Sunday, 3 September 2017


Empty Beach
There is something rather irresistible about circumnavigating an island and when I saw this walk in the Pathfinder Guide vol 35 Northumberland and the Scottish Borders (walk number 12) I just knew we had to do it.  There was something about the idea of being pilgrims that appealed too - the fact that countless people have been over to celebrate the Holy Island and its special spiritual history was too good to miss.  We had saved it until the last day of our sojourn in the County for I knew that it was the optimum time to make sure we had the tides in our favour.  Part of its specialness is the fact that you cannot just come when you want - you can only come when the tides allow you to do so.

Stark Warning
We arrived about 20 minutes before the official safe time and were pleased to see that the tide had already done its thing.  The road across the causeway was freshly washed by the sea and was still mostly wet where the seawater had only just relented.  As we were there before the official time we were actually one of the first visitors of the day and that showed when we got to the car park and had our pick of spaces.  When we had parked up we went in the opposite direction to most of the visitors as we headed away from the only settlement on the island (Lindisfarne) and struck off for the north coast.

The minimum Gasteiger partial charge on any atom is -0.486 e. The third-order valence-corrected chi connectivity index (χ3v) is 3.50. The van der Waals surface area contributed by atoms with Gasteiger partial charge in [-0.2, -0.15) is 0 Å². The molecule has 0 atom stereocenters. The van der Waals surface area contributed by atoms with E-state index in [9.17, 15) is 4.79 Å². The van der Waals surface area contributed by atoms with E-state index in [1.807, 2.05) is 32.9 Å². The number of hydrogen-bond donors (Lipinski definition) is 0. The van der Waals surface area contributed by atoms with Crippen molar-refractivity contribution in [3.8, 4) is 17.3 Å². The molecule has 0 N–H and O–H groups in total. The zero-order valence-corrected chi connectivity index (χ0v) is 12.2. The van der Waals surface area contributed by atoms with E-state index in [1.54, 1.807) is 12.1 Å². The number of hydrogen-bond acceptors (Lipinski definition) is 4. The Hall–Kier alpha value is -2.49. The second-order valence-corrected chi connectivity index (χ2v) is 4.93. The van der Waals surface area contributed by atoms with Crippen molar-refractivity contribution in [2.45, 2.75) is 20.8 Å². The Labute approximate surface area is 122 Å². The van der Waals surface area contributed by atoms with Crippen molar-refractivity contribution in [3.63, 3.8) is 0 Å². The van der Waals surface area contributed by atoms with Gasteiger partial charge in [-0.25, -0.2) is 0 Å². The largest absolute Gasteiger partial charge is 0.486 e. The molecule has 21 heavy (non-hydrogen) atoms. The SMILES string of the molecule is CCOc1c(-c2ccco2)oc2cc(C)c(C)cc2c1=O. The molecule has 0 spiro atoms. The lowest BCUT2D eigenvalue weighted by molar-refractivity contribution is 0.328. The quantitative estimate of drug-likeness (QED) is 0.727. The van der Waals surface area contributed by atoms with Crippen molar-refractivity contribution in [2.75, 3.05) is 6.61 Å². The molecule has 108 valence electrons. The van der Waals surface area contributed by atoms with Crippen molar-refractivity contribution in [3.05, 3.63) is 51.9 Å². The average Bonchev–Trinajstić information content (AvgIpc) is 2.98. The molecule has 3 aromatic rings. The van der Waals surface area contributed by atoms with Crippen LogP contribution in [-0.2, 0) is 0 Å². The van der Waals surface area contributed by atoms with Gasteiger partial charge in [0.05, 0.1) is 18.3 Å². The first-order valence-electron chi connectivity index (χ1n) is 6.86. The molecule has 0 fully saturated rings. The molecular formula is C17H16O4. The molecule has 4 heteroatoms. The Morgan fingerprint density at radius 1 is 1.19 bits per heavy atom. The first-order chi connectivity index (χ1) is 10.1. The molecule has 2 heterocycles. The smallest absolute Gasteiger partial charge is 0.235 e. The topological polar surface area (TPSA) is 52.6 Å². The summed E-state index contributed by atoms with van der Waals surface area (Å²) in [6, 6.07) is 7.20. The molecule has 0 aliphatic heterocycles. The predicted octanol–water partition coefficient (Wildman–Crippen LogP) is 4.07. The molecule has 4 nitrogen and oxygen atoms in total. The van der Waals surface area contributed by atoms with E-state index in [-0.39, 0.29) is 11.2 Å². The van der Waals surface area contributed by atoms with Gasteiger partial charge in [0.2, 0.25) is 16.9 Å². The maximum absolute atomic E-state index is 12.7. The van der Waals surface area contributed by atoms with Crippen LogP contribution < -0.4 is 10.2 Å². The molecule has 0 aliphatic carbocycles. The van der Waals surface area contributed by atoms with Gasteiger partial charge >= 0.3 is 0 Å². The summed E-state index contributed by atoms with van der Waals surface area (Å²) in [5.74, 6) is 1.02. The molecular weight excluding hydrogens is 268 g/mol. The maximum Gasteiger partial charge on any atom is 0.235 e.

Setting Off
Holy Island is mostly a world of dunes.  I am not sure how it came to have the holiest of connections (we have St Cuthbert to thank for that), but I think I could see the inspiration especially today.  We weren't just lucky with the tides but also with the weather - it was by far the best day of the whole week in Northumberland.  The combination of blue sky dotted with puffy white clouds, extensive views and the rolling sand dunes would be enough to inspire anyone I reckon.

Big Clouds In The Dunes
As we entered the sand dune area we saw a big warning sign.  This was about the invasive species called piri-piri burr which emanates from New Zealand and was thought to have been introduced accidentally on wool that came from Down Under and washed in the Tweed.  The seeds came down the river, washed up on the beach and thrived in the sand dunes.  As with a lot of invasive species it crowds out the local plantlife as it thrives.  Part of the warning was about dogs - their fur seems to collect the burrs very easily and helps with the spread.

Piri Piri Burrs